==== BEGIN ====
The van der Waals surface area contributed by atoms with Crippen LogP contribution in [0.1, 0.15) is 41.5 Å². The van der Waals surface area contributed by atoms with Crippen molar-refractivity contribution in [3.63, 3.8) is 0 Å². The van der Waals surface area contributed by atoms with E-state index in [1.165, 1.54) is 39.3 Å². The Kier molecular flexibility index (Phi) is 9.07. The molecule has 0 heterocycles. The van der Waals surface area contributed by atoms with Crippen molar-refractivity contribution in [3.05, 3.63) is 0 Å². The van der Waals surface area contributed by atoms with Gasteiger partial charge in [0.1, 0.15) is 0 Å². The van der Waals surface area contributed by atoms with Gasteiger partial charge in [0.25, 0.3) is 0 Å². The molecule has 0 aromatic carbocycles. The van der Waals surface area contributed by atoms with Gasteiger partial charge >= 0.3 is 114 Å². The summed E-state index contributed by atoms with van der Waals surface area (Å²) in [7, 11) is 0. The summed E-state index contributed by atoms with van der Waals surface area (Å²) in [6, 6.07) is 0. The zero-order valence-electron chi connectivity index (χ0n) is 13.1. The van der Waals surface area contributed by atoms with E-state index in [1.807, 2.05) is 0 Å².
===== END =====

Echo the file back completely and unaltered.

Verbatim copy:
The van der Waals surface area contributed by atoms with Crippen LogP contribution in [0.1, 0.15) is 41.5 Å². The van der Waals surface area contributed by atoms with Crippen molar-refractivity contribution in [3.63, 3.8) is 0 Å². The van der Waals surface area contributed by atoms with E-state index in [1.165, 1.54) is 39.3 Å². The Kier molecular flexibility index (Phi) is 9.07. The molecule has 0 heterocycles. The van der Waals surface area contributed by atoms with Crippen molar-refractivity contribution in [3.05, 3.63) is 0 Å². The van der Waals surface area contributed by atoms with Gasteiger partial charge in [0.1, 0.15) is 0 Å². The van der Waals surface area contributed by atoms with Gasteiger partial charge in [0.25, 0.3) is 0 Å². The molecule has 0 aromatic carbocycles. The van der Waals surface area contributed by atoms with Gasteiger partial charge >= 0.3 is 114 Å². The summed E-state index contributed by atoms with van der Waals surface area (Å²) in [7, 11) is 0. The summed E-state index contributed by atoms with van der Waals surface area (Å²) in [6, 6.07) is 0. The zero-order valence-electron chi connectivity index (χ0n) is 13.1. The van der Waals surface area contributed by atoms with E-state index in [1.807, 2.05) is 0 Å².